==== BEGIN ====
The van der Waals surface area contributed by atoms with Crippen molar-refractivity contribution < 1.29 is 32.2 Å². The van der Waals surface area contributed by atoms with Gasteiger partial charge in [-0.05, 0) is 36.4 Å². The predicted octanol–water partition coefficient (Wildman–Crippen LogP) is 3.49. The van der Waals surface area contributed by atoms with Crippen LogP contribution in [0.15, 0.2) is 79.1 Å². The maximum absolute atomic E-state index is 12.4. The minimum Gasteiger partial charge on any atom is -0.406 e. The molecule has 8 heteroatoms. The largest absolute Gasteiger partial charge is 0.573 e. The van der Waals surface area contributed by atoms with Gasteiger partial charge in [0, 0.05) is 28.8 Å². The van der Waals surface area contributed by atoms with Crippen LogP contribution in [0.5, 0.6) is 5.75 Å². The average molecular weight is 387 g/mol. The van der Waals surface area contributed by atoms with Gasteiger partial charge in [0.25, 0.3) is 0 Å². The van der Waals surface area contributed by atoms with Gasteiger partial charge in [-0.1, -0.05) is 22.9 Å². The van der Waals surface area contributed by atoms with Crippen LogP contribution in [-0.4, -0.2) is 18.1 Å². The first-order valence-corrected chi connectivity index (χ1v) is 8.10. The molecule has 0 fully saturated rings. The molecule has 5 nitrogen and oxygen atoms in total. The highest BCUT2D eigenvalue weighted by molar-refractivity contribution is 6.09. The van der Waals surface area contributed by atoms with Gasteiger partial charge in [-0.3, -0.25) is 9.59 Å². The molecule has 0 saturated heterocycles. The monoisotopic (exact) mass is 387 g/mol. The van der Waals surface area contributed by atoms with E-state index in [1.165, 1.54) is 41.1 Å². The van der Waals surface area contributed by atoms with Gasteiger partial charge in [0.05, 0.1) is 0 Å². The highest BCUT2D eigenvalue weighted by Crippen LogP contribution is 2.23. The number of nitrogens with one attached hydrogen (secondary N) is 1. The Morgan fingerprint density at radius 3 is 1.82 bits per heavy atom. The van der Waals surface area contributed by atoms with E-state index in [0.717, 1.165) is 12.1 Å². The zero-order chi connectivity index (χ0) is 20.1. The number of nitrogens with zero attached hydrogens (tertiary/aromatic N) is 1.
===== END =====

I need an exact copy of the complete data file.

The van der Waals surface area contributed by atoms with Crippen molar-refractivity contribution < 1.29 is 32.2 Å². The van der Waals surface area contributed by atoms with Gasteiger partial charge in [-0.05, 0) is 36.4 Å². The predicted octanol–water partition coefficient (Wildman–Crippen LogP) is 3.49. The van der Waals surface area contributed by atoms with Crippen LogP contribution in [0.15, 0.2) is 79.1 Å². The maximum absolute atomic E-state index is 12.4. The minimum Gasteiger partial charge on any atom is -0.406 e. The molecule has 8 heteroatoms. The largest absolute Gasteiger partial charge is 0.573 e. The van der Waals surface area contributed by atoms with Gasteiger partial charge in [0, 0.05) is 28.8 Å². The van der Waals surface area contributed by atoms with Crippen LogP contribution in [0.5, 0.6) is 5.75 Å². The average molecular weight is 387 g/mol. The van der Waals surface area contributed by atoms with Gasteiger partial charge in [0.25, 0.3) is 0 Å². The van der Waals surface area contributed by atoms with Gasteiger partial charge in [-0.1, -0.05) is 22.9 Å². The van der Waals surface area contributed by atoms with Crippen LogP contribution in [-0.4, -0.2) is 18.1 Å². The first-order valence-corrected chi connectivity index (χ1v) is 8.10. The molecule has 0 fully saturated rings. The molecule has 5 nitrogen and oxygen atoms in total. The highest BCUT2D eigenvalue weighted by molar-refractivity contribution is 6.09. The van der Waals surface area contributed by atoms with Gasteiger partial charge in [-0.3, -0.25) is 9.59 Å². The molecule has 0 saturated heterocycles. The monoisotopic (exact) mass is 387 g/mol. The van der Waals surface area contributed by atoms with E-state index in [1.165, 1.54) is 41.1 Å². The van der Waals surface area contributed by atoms with Gasteiger partial charge in [0.05, 0.1) is 0 Å². The highest BCUT2D eigenvalue weighted by Crippen LogP contribution is 2.23. The number of nitrogens with one attached hydrogen (secondary N) is 1. The Morgan fingerprint density at radius 3 is 1.82 bits per heavy atom. The van der Waals surface area contributed by atoms with E-state index in [0.717, 1.165) is 12.1 Å². The zero-order chi connectivity index (χ0) is 20.1. The number of nitrogens with zero attached hydrogens (tertiary/aromatic N) is 1.